DENVER — Late on election night, the nation’s eyes might be on Colorado, with control of the U.S. Senate in 2023 hanging in the balance. And even if that Republican aspiration has been put out of reach by the party’s selection of intellectually down-market Senate candidates in a slew of states, the GOP nominee here, Joe O’Dea, might have discovered the template for being an appealing Republican even while much of the party grovels to someone appalling.
O’Dea, 60, is challenging Sen. Michael Bennet, 57, a two-term Democratic incumbent. Their contest underscores their parties’ current profiles.
Bennet’s father, whose family arrived on the Mayflower, was a diplomat, senior State Department official for presidents Jimmy Carter and Bill Clinton, and — you will murmur “of course” — president of National Public Radio. Bennet’s mother survived the Holocaust, as did her parents. Bennet himself attended Washington’s toney St. Albans School and moved to Colorado after Yale Law School and a stint at a premier Washington law firm (Wilmer Cutler Pickering Hale and Dorr). In Denver, he became wealthy working for billionaire investor Philip Anschutz, was appointed city schools superintendent, then in 2009 was appointed to complete the term of a senator who joined President Barack Obama’s Cabinet.
O’Dea, a fourth-generation Coloradan married to the granddaughter of Mexican immigrants, was adopted at birth into a Denver police officer’s family. To help pay his Catholic-school tuition, O’Dea washed dishes at a pizza restaurant until he was promoted to kneading the dough, which required him to rise, like the dough, at 2:30 a.m. Impatient to start a business — installing attic fans in houses without air conditioning — from his basement, he left Colorado State University three credits short of graduation. His construction company now has 300 employees, 80 percent of them Hispanics, and specializes in large civil engineering projects. He has prospered enough to sink $2 million in his Senate campaign.
But the crucial financial contribution to his political campaign was the perhaps $10 million that Democrats spent trying to manipulate voters into nominating one of O’Dea’s rivals in the Republican primary. Democrats spent that money on ads cynically attempting to help a fire-breathing “stop the steal” state legislator who was at the U.S. Capitol on Jan. 6, 2021. The Democratic-funded ads labeled him “too conservative for Colorado,” hoping to kindle conservatives’ enthusiasm for him. And Democrats tried to wound O’Dea by praising him as a “moderate,” an epithet among fans of the firebreather.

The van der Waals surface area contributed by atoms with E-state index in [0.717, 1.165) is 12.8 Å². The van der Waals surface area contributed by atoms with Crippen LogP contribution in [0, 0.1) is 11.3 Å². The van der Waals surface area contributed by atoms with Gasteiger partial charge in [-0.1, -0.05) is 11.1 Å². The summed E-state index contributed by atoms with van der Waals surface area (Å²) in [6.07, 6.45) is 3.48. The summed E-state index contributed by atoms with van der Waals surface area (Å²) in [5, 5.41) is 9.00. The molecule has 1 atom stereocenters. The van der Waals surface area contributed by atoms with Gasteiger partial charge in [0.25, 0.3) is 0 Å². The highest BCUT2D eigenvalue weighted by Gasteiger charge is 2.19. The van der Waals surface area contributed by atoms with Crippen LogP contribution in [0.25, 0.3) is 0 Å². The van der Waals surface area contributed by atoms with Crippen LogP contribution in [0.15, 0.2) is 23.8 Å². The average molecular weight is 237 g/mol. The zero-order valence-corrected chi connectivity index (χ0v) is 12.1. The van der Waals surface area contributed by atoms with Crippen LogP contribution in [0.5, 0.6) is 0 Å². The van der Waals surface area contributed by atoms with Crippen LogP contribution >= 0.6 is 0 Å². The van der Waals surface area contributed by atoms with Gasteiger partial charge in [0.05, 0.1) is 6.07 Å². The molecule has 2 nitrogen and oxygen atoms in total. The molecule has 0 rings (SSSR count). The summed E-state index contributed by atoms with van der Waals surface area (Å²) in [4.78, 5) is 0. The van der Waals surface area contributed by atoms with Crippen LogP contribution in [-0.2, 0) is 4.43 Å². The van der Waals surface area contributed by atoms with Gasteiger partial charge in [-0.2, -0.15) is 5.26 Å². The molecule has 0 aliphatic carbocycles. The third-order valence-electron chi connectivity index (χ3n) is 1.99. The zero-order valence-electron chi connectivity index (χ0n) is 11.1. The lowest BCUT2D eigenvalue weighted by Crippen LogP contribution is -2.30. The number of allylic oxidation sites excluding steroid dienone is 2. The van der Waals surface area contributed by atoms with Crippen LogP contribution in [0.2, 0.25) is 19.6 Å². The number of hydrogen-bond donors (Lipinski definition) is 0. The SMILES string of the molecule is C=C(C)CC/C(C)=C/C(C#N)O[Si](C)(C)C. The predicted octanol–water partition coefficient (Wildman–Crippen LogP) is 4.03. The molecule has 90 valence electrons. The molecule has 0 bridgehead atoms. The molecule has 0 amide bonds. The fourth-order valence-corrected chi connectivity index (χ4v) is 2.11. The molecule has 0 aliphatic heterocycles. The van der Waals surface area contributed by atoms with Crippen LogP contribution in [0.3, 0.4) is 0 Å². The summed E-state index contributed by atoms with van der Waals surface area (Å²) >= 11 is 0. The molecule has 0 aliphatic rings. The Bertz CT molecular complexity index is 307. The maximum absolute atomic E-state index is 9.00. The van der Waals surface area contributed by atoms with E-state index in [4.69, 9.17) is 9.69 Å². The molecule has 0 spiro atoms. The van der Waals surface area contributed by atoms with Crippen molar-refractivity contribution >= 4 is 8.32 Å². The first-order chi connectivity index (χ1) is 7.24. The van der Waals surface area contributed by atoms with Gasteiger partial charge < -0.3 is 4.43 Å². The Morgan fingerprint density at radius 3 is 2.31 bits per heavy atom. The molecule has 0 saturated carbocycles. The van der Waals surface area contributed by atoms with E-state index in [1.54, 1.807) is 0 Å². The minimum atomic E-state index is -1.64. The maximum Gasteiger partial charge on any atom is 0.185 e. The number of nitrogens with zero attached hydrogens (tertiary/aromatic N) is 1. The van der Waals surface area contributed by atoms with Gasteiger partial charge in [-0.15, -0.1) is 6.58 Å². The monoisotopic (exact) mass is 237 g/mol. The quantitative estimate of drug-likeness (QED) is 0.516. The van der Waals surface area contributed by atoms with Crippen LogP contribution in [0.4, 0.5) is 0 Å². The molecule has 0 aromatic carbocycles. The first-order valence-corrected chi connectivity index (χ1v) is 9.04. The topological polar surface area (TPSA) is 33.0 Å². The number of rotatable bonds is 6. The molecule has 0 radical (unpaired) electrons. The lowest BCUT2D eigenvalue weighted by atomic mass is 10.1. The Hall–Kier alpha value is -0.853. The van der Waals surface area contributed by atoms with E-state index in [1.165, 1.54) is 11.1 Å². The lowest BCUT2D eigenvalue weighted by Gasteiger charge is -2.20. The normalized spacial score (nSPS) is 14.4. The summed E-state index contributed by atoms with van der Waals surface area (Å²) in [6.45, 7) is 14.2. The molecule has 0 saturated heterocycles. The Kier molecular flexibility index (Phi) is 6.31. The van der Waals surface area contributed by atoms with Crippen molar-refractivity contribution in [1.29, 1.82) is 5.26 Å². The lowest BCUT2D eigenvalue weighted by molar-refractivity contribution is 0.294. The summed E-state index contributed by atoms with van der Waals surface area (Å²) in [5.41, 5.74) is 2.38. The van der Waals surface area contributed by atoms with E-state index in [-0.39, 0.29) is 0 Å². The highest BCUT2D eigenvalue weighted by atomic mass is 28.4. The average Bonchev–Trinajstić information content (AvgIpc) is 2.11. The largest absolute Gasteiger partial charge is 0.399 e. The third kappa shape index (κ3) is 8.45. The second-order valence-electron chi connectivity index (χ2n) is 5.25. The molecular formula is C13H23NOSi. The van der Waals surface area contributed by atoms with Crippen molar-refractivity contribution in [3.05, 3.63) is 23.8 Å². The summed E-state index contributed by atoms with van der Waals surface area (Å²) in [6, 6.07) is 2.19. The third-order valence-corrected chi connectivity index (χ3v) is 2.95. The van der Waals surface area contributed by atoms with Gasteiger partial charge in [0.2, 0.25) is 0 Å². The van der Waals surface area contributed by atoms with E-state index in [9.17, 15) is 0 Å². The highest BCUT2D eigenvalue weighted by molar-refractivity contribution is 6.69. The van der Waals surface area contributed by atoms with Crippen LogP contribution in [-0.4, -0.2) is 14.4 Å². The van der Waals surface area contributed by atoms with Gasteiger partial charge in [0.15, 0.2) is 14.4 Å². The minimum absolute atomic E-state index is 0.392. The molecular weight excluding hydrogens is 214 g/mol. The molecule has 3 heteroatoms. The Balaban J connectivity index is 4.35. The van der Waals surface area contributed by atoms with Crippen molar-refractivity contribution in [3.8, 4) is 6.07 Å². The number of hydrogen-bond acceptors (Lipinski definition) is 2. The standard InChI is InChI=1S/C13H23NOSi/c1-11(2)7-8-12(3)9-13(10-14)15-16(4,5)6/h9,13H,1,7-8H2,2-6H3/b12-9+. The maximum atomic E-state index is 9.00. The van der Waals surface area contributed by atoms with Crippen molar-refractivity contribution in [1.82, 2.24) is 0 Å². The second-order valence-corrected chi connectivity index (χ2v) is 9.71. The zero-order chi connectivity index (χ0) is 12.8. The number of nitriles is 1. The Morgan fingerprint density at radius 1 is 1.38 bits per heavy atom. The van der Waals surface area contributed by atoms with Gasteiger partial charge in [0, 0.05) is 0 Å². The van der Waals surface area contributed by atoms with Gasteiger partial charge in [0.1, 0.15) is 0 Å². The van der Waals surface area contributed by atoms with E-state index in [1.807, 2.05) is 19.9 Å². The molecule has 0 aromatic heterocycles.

The Democrats’ attempt to stampede conservatives into supporting a weak general-election candidate backfired. Colorado has open primaries, and unaffiliated voters, who are 45 percent of Colorado’s electorate, stampeded toward O’Dea. Now Democrats, having tried to stigmatize O’Dea as a moderate, must pivot to claiming he is MAGA extremist.
Inconveniently, O’Dea says he hopes Donald Trump does not run again. (“I don’t want to see him as president.”) He speaks reluctantly about social issues. Regarding abortion, he is about where a plurality of Americans seem to be: Allow the procedure early in pregnancy (92.7 percent now occur in the first 12 weeks), no elective late-term abortions, no public funding, require parental consent for minors’ abortions. And he says that if he had been a senator in 2010, he would have voted to confirm Elena Kagan, Obama’s last successful Supreme Court nominee. O’Dea was the only one of eight candidates in the Republican primary to clearly say Joe Biden won the 2020 election.
In the Senate, Bennet has consistently sought occasions for bipartisanship, and has occasionally been heterodox (e.g., he voted to override Obama’s veto of the Keystone XL pipeline). He has, however, been orthodox on the highest-stakes votes: He opposed confirmation to the Supreme Court of Coloradan Neil M. Gorsuch, as well as Brett M. Kavanaugh and Amy Coney Barrett. Bennet’s intractable problem is Coloradans’ 56 percent disapproval of Joe Biden, and their 80 percent agreement — up from 60 percent last summer — with the proposition that the nation is on the wrong track. Based on nationwide hemorrhaging of Hispanic support for Democrats, O’Dea hopes to get the support of 60 percent of the 22.3 percent (the seventh-largest percentage among the states) of Coloradans who are Hispanics.
O’Dea’s candidacy, in a purple state trending blue (Colorado has voted Republican in presidential politics only twice in this century’s six elections), tests many Coloradans’ often professed disdain for both parties. If voters embrace O’Dea’s temperate conservatism, they will encourage Republicans elsewhere to emulate his declaration of independence from their most recent presidential candidate’s whining about imagined 2020 grievances. So, Coloradans have the nation’s political healing in their hands.